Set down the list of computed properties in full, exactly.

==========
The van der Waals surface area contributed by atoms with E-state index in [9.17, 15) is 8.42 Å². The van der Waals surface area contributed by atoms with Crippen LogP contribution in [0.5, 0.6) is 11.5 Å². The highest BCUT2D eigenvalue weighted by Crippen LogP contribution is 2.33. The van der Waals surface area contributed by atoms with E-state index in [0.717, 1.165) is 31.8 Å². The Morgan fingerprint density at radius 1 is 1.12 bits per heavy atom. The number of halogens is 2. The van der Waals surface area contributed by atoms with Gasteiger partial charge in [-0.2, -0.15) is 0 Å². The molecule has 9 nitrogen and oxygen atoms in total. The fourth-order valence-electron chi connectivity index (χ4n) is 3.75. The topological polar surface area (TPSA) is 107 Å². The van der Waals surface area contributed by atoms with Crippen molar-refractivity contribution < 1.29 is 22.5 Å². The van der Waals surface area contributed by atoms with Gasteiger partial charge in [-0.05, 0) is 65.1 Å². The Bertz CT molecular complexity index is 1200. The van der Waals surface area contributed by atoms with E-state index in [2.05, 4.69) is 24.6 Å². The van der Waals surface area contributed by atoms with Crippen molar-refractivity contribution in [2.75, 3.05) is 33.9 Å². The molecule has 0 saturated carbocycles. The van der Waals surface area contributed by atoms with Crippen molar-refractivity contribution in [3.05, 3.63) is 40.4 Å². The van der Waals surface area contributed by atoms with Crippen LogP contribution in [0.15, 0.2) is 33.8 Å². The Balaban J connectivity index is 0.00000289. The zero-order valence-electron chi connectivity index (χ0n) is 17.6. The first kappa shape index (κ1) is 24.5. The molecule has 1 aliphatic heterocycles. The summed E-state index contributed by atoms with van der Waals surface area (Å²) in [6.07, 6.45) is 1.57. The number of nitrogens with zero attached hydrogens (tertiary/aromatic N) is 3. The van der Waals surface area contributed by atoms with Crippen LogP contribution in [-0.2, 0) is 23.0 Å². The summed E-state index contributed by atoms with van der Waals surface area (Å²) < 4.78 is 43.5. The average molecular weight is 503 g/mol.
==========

The van der Waals surface area contributed by atoms with E-state index in [9.17, 15) is 8.42 Å². The van der Waals surface area contributed by atoms with Crippen LogP contribution in [0.5, 0.6) is 11.5 Å². The highest BCUT2D eigenvalue weighted by Crippen LogP contribution is 2.33. The van der Waals surface area contributed by atoms with E-state index in [0.717, 1.165) is 31.8 Å². The Morgan fingerprint density at radius 1 is 1.12 bits per heavy atom. The number of halogens is 2. The van der Waals surface area contributed by atoms with Gasteiger partial charge in [-0.2, -0.15) is 0 Å². The molecule has 9 nitrogen and oxygen atoms in total. The fourth-order valence-electron chi connectivity index (χ4n) is 3.75. The topological polar surface area (TPSA) is 107 Å². The van der Waals surface area contributed by atoms with Crippen molar-refractivity contribution < 1.29 is 22.5 Å². The van der Waals surface area contributed by atoms with Gasteiger partial charge in [-0.05, 0) is 65.1 Å². The Bertz CT molecular complexity index is 1200. The van der Waals surface area contributed by atoms with E-state index in [2.05, 4.69) is 24.6 Å². The van der Waals surface area contributed by atoms with Crippen molar-refractivity contribution in [2.75, 3.05) is 33.9 Å². The molecule has 0 saturated carbocycles. The van der Waals surface area contributed by atoms with Crippen molar-refractivity contribution in [3.05, 3.63) is 40.4 Å². The van der Waals surface area contributed by atoms with Crippen LogP contribution in [0.15, 0.2) is 33.8 Å². The Balaban J connectivity index is 0.00000289. The zero-order valence-electron chi connectivity index (χ0n) is 17.6. The first kappa shape index (κ1) is 24.5. The molecule has 1 aliphatic heterocycles. The summed E-state index contributed by atoms with van der Waals surface area (Å²) in [6.07, 6.45) is 1.57. The number of nitrogens with zero attached hydrogens (tertiary/aromatic N) is 3. The van der Waals surface area contributed by atoms with Crippen LogP contribution in [-0.2, 0) is 23.0 Å². The summed E-state index contributed by atoms with van der Waals surface area (Å²) < 4.78 is 43.5. The average molecular weight is 503 g/mol.